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Welcome to the start of a new blog series where I’ll attempt to show other people with web development backgrounds (like my own), just how simple Internet of Things (IoT) development can be with the help of the right tools like Blues Wireless.

How, you ask? Why, by using an analogy many web developers are familiar with: comparing the unfamiliar (IoT and hardware) to the familiar (JavaScript and the web).

In this first post I’ll be showing how Blues Wireless makes getting started with IoT development easier in the same way that popular JavaScript frameworks, like React, make building websites easier.

Two different pieces of tech, solving for the same sorts of problems

It might not be immediately obvious, but React and Blues Wireless actually have a lot in common.

While neither is absolutely essential to building tech today, there’s no reason not to use them: both make the process infinitely easier.

Let’s face it, most of the time the hardest part of anything is getting started. Whether it’s a blank IDE staring at you as you gaze at your keyboard willing the code to appear, or an IoT-connected device, but no path to get the data from the real world where it originates to your virtual world where it will be useful.

It’s the worst, but that’s where these two seemingly unrelated pieces of tech converge.

For websites, it’s JS frameworks to the rescue

To get you started, JavaScript frameworks like React, Vue, Angular, and Svelte all have simple templates to give devs a starting point and let them get over that first hurdle of getting something, anything in the browser.

Once that’s been accomplished, developers are free to focus on the more important (and fun) stuff: solving business problems and building useful tools, and less on if the server’s running on the right port, the code’s compiling, or they’ve correctly bound event handlers to clicks in the DOM.

The promise of Create React App: to get devs up and running quickly
React’s quick start template: Create React App. It takes care of the hard stuff so we can get to fun stuff faster.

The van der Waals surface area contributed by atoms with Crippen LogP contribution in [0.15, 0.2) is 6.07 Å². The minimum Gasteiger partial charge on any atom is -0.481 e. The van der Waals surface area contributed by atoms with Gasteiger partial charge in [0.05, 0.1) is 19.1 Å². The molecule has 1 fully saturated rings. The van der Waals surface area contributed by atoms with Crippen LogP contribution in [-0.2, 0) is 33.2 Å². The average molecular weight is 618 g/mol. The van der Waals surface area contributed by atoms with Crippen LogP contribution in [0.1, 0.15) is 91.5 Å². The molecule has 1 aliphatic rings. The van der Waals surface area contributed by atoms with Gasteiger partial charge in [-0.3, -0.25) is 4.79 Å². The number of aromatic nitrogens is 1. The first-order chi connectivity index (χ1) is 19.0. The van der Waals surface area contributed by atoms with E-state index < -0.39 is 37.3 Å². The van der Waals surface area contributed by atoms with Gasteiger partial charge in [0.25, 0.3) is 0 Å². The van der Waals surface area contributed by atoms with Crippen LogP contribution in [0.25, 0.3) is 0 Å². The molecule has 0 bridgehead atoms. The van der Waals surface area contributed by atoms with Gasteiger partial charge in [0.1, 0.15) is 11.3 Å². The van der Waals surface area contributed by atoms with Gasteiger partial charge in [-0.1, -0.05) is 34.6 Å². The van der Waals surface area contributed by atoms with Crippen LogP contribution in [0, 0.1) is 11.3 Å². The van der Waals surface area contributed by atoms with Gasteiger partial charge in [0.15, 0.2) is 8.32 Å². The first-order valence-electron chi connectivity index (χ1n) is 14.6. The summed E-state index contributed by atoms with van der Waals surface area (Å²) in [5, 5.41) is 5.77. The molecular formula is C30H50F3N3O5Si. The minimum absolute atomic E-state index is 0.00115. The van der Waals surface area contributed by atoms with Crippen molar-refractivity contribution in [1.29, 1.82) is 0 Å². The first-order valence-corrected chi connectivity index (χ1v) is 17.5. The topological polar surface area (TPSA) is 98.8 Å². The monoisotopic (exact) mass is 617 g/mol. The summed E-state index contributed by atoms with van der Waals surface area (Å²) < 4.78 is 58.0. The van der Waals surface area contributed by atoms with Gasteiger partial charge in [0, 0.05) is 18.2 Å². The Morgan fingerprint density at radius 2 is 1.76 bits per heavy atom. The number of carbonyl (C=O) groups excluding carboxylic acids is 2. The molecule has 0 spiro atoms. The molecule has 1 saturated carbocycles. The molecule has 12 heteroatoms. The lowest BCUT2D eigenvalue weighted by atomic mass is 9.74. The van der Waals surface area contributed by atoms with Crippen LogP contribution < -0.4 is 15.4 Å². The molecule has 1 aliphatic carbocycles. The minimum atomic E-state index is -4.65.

For IoT, it’s Blues Wireless and its device-to-cloud data pump

Blues Wireless does the same thing – just for Internet of Things engineers (and especially the ones who know that where their hardware is going, reliable Internet connectivity is not just not a guarantee – it might not even be an option).

Instead of learning the archaic language of AT commands, negotiating exorbitant fees with cellular companies to transmit data to the cloud, and figuring out how to turn that cryptic cloud data into something useful, Blues takes care of all of that for you.

Just buy a Notecard, attach it to a Notecarrier, issue a few simple JSON commands, and you’re ready to roll. It just works.

The flow of data from a Blues Wireless Notecard to the Blues Wireless Notehub cloud
This is a simple diagram showing the flow of data from a Blues Wireless Notecard in the field to the Blues Wireless Notehub cloud. Again, development made easier.

No Really, Blues Wireless Just Works

If you’re like me, you’re rolling your eyes right now after that last sentence. I get it – I too, would think what I’m saying is too good to be true. But it’s not.

Let me list my lack of IoT qualifications when I joined Blues Wireless. When I started, I:

After working at Blues Wireless for close to 4 months, I still can’t write or debug Arduino code.

Yet despite all this, within 6 weeks of starting there, I built a fully-functional asset tracker. This little guy collects GPS and temperature data, sends that data to the Blues Wireless cloud Notehub, and Notehub pumps that data to the low-code IoT platform Datacake where it decodes the data and displays it.